• What is the IIRC? Paul Druckman • Committee Chairman for The Prince’s Accounting for Sustainability Project Chief Executive Officer of the International Integrated Reporting Committee Ian Ball • Chief Executive Officer of International Federation of Accountants • Fellow of the New Zealand Institute of Chartered Accountants Acting Chairman of the Working Group and Chairman of the Governance taskforce.
  • IIRC Discussion Document September 2011The IIRC has released adiscussion document detailingthe rationale, opportunities,challenges and necessary stepsinvolved with integratedreporting.Submissions for this paper aredue Wednesday 14 December2011.
  • Office of the Auditor-General September 2011The discussion document on localgovernment reporting identifies four areaswhere local authorities can makeimprovements to their annual reports,these are: • trend analysis; • showing outcome progress; • analysing cost-effectiveness; and • providing greater explanation and commentary. Office of the Auditor-General (2011). Local government: Improving the usefulness of annual reports. Page 24.
  • Parliamentary Commissioner for the Environment September 20112011 discussion document recommends:“… changes be made to the ResourceManagement Act to enable the collectionof nationally consistent environmentalstatistics from local authorities.”This document has been a major driverbehind the proposals in the EnvironmentalReporting Bill. Parliamentary Commissioner for the Environment (2011). Measuring Up: Environment Reporting. Page 1.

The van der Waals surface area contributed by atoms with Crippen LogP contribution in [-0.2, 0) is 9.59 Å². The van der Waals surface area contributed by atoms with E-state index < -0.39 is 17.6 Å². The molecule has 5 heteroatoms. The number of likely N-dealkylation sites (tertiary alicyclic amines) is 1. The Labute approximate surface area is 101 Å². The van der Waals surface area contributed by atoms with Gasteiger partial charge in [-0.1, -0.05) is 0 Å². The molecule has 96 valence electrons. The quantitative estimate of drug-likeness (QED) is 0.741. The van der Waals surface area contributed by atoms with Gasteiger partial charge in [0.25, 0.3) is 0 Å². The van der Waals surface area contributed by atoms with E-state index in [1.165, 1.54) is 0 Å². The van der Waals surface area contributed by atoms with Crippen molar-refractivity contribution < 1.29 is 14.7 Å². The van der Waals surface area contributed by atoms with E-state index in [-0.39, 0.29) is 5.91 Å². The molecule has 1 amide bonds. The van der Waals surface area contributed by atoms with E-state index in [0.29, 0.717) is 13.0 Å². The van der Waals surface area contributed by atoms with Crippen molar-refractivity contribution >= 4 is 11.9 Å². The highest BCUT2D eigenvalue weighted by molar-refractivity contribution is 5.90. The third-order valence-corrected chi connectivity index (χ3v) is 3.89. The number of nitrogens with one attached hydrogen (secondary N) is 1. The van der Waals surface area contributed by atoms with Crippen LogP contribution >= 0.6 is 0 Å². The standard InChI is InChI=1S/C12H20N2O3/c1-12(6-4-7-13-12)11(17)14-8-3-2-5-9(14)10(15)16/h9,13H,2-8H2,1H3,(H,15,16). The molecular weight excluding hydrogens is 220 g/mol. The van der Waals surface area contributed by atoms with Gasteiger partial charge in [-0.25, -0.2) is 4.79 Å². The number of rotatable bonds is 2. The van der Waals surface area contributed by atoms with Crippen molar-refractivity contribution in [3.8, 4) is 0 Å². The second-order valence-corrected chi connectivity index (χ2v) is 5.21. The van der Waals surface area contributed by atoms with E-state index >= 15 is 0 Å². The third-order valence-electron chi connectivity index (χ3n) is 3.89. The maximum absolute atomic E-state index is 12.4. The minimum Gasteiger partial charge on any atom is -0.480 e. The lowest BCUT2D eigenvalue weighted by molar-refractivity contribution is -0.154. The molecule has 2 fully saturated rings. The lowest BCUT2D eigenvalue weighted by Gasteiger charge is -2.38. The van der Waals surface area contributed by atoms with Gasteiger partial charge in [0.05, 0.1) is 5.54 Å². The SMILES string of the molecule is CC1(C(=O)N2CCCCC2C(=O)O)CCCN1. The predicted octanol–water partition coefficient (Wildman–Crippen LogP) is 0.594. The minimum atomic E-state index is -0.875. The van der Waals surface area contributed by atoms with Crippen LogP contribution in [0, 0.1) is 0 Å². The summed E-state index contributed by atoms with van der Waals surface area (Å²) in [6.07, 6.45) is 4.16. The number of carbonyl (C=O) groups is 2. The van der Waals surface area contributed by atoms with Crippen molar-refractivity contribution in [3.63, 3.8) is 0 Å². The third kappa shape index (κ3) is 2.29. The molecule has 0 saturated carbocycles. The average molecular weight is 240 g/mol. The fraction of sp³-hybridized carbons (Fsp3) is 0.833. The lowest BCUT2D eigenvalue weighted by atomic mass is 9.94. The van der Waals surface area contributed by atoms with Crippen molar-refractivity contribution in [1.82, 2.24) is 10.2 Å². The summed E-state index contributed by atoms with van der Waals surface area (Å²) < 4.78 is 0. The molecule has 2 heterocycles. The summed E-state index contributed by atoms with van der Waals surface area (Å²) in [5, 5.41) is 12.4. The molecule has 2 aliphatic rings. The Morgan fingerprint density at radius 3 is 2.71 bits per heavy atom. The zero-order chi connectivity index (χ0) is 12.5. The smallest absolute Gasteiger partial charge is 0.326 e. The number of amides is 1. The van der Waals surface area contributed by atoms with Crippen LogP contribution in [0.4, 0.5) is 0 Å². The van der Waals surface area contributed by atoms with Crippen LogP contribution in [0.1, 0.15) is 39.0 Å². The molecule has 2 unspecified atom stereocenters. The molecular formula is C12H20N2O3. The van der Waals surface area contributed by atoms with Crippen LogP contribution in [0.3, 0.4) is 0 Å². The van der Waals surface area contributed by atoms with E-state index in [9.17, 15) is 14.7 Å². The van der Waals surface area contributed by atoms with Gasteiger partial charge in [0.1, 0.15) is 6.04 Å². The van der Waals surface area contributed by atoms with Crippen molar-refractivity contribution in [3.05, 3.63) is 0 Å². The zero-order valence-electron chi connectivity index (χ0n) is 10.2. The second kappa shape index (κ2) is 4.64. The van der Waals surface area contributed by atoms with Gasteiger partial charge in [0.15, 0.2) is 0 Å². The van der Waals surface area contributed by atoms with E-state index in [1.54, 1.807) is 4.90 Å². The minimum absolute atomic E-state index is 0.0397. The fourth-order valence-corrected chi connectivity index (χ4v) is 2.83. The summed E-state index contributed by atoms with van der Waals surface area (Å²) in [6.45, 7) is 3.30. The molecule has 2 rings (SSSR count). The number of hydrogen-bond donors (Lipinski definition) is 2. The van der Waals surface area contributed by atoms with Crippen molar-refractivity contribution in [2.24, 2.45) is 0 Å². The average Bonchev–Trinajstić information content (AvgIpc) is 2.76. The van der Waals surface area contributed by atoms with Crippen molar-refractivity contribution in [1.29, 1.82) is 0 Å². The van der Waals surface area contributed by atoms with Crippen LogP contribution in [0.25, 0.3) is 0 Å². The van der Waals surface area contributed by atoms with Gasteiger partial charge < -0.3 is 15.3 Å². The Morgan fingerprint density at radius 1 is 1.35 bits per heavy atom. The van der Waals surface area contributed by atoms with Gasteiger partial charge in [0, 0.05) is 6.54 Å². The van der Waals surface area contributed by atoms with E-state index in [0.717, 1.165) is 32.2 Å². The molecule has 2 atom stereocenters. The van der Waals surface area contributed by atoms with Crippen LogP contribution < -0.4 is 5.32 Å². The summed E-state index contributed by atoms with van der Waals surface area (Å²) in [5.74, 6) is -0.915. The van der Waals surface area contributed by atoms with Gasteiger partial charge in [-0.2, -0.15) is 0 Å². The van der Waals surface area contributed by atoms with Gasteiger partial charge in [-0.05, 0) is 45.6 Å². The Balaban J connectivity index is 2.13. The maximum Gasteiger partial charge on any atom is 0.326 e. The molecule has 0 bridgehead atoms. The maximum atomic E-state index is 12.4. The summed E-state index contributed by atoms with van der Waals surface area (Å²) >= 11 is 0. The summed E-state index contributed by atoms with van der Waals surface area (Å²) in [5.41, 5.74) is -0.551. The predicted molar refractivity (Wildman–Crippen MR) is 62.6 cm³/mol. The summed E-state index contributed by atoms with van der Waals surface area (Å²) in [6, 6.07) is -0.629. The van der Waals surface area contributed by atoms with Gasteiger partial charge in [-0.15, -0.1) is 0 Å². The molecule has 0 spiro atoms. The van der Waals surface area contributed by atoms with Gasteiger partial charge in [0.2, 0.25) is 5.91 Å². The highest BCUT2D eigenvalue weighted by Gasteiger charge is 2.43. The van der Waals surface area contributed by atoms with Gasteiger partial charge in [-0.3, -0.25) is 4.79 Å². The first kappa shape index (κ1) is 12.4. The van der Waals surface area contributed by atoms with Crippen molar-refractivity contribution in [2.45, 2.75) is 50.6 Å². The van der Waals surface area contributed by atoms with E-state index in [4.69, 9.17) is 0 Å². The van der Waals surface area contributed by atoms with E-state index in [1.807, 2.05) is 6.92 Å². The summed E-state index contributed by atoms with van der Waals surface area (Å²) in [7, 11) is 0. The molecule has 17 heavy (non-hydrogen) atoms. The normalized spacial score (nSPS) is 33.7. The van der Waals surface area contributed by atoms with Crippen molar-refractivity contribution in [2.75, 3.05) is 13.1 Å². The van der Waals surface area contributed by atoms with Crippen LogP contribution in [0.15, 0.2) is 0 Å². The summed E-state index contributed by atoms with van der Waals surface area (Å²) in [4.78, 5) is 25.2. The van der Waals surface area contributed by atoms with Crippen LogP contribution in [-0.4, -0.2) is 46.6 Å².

• Environmental Reporting Bill August 2011“The Ministry [MfE] has workedwith local authorities to try andimprove the consistency oflocally derived statistics throughvoluntary guidance. To date,voluntary means have notachieved national consistency inmonitoring indicators,methodologies or monitoringsites.” Ministry for the Environment (2011) Measuring Up: Environmental reporting – a discussion document. Page 8.
  • Royal Commission on Auckland Governance March 2009The 2007 Royal Commission on Auckland Governance identifiedfour guiding principles for decisions around local governmentreform • Common identity and purpose • Effectiveness • Transparency and accountability • ResponsivenessThe Commission notes: ‘Institutions should work in an openmanner and should communicate clearly about their activities,how much they spend, and the results.’ Royal Commission on Auckland Governance (2009) PART FOUR: STRUCTURAL REFORM: Guiding Principles for Shaping Auckland Governance.
  • Wellington Reform Proposal October 2011 – Version 9A group of Wellington regional councilors have put forward adiscussion document on local government reform. It proposes:• A Unitary Council [The Wellington Council] be the rating and planning entity for the region• The Greater Wellington Regional Council be abolished and Territorial Authorities be reconstituted as local councils• One rating entity – the Wellington Council. Local councils would be funded through rolling three-year agreements with the Wellington Council• A single, unified administration, headed by a Chief Executive Officer (CEO) for the region. Some ideas on local government reform in Wellington – neighbourhood decisions with pan-regional strategy (2011). Pages 7-9.
  • Nation Dates: Significant events Sovereignty Settlement Rights, Roles, Representation & Responsibilities Social Reform Identity Social Justice Economic Reform